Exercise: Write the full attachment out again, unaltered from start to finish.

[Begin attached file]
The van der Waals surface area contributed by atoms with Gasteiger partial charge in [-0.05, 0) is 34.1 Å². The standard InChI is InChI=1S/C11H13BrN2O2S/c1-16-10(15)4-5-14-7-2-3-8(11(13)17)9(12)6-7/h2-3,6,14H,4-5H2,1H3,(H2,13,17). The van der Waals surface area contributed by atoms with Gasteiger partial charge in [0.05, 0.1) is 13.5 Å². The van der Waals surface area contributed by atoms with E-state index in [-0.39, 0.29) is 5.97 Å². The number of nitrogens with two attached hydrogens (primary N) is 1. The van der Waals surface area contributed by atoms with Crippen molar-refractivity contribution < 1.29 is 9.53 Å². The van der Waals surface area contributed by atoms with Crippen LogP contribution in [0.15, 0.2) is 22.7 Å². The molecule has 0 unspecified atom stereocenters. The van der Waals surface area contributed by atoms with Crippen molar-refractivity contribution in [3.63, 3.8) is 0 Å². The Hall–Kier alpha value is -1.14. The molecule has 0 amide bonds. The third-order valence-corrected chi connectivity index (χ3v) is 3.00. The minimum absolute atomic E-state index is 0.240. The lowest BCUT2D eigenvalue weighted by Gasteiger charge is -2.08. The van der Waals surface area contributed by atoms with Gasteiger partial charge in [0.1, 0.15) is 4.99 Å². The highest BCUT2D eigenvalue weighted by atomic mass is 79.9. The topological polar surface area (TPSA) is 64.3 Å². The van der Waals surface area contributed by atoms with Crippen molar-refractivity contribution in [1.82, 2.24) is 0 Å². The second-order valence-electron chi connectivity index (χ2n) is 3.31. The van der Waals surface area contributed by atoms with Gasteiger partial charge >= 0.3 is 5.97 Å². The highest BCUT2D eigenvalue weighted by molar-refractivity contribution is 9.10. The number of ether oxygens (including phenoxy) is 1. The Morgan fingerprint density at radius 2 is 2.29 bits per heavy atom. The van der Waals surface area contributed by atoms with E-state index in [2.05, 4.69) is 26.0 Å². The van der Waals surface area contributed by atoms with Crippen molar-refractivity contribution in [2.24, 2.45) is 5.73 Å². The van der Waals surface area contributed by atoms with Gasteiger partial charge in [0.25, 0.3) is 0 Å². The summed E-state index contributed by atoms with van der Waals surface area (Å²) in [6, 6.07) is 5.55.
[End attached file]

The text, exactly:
The van der Waals surface area contributed by atoms with Gasteiger partial charge in [-0.05, 0) is 34.1 Å². The standard InChI is InChI=1S/C11H13BrN2O2S/c1-16-10(15)4-5-14-7-2-3-8(11(13)17)9(12)6-7/h2-3,6,14H,4-5H2,1H3,(H2,13,17). The van der Waals surface area contributed by atoms with Gasteiger partial charge in [0.05, 0.1) is 13.5 Å². The van der Waals surface area contributed by atoms with E-state index in [-0.39, 0.29) is 5.97 Å². The number of nitrogens with two attached hydrogens (primary N) is 1. The van der Waals surface area contributed by atoms with Crippen molar-refractivity contribution < 1.29 is 9.53 Å². The van der Waals surface area contributed by atoms with Crippen LogP contribution in [0.15, 0.2) is 22.7 Å². The molecule has 0 unspecified atom stereocenters. The van der Waals surface area contributed by atoms with Crippen molar-refractivity contribution in [3.63, 3.8) is 0 Å². The Hall–Kier alpha value is -1.14. The molecule has 0 amide bonds. The third-order valence-corrected chi connectivity index (χ3v) is 3.00. The minimum absolute atomic E-state index is 0.240. The lowest BCUT2D eigenvalue weighted by Gasteiger charge is -2.08. The van der Waals surface area contributed by atoms with Gasteiger partial charge in [0.1, 0.15) is 4.99 Å². The highest BCUT2D eigenvalue weighted by atomic mass is 79.9. The topological polar surface area (TPSA) is 64.3 Å². The van der Waals surface area contributed by atoms with Crippen molar-refractivity contribution in [1.82, 2.24) is 0 Å². The second-order valence-electron chi connectivity index (χ2n) is 3.31. The van der Waals surface area contributed by atoms with Gasteiger partial charge >= 0.3 is 5.97 Å². The highest BCUT2D eigenvalue weighted by molar-refractivity contribution is 9.10. The number of ether oxygens (including phenoxy) is 1. The Morgan fingerprint density at radius 2 is 2.29 bits per heavy atom. The van der Waals surface area contributed by atoms with E-state index in [2.05, 4.69) is 26.0 Å². The van der Waals surface area contributed by atoms with Crippen molar-refractivity contribution in [2.24, 2.45) is 5.73 Å². The van der Waals surface area contributed by atoms with Gasteiger partial charge in [0.25, 0.3) is 0 Å². The summed E-state index contributed by atoms with van der Waals surface area (Å²) in [6, 6.07) is 5.55.